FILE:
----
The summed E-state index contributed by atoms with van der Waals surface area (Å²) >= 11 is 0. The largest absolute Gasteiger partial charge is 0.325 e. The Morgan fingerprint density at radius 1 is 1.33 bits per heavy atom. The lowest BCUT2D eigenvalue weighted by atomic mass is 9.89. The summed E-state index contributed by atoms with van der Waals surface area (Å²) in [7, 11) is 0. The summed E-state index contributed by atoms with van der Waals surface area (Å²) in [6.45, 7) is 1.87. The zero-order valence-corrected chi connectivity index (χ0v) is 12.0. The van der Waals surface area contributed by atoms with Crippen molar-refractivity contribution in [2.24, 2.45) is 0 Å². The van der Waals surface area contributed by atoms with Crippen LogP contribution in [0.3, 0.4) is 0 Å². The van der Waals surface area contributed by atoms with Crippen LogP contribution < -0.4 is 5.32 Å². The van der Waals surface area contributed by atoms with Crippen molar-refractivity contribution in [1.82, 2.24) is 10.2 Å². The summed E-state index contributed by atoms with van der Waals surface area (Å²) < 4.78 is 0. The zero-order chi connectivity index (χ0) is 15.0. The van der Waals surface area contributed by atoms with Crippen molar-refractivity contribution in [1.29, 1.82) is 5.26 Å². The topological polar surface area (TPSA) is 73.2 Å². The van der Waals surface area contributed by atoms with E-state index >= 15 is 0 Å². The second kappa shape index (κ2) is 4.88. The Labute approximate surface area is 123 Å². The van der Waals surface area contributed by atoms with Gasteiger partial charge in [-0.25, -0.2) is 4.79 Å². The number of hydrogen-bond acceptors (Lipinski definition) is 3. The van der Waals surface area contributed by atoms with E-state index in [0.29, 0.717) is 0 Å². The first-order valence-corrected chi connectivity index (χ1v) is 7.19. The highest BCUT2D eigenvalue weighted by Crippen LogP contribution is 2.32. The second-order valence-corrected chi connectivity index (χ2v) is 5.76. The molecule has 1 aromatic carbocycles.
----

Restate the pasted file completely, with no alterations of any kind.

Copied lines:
The summed E-state index contributed by atoms with van der Waals surface area (Å²) >= 11 is 0. The largest absolute Gasteiger partial charge is 0.325 e. The Morgan fingerprint density at radius 1 is 1.33 bits per heavy atom. The lowest BCUT2D eigenvalue weighted by atomic mass is 9.89. The summed E-state index contributed by atoms with van der Waals surface area (Å²) in [7, 11) is 0. The summed E-state index contributed by atoms with van der Waals surface area (Å²) in [6.45, 7) is 1.87. The zero-order valence-corrected chi connectivity index (χ0v) is 12.0. The van der Waals surface area contributed by atoms with Crippen molar-refractivity contribution in [2.24, 2.45) is 0 Å². The van der Waals surface area contributed by atoms with Crippen LogP contribution in [0.3, 0.4) is 0 Å². The van der Waals surface area contributed by atoms with Crippen LogP contribution < -0.4 is 5.32 Å². The van der Waals surface area contributed by atoms with Crippen molar-refractivity contribution in [1.82, 2.24) is 10.2 Å². The summed E-state index contributed by atoms with van der Waals surface area (Å²) < 4.78 is 0. The zero-order chi connectivity index (χ0) is 15.0. The van der Waals surface area contributed by atoms with Crippen molar-refractivity contribution in [1.29, 1.82) is 5.26 Å². The topological polar surface area (TPSA) is 73.2 Å². The van der Waals surface area contributed by atoms with E-state index >= 15 is 0 Å². The second kappa shape index (κ2) is 4.88. The Labute approximate surface area is 123 Å². The van der Waals surface area contributed by atoms with Gasteiger partial charge in [-0.25, -0.2) is 4.79 Å². The number of hydrogen-bond acceptors (Lipinski definition) is 3. The van der Waals surface area contributed by atoms with E-state index in [0.29, 0.717) is 0 Å². The first-order valence-corrected chi connectivity index (χ1v) is 7.19. The highest BCUT2D eigenvalue weighted by Crippen LogP contribution is 2.32. The second-order valence-corrected chi connectivity index (χ2v) is 5.76. The molecule has 1 aromatic carbocycles.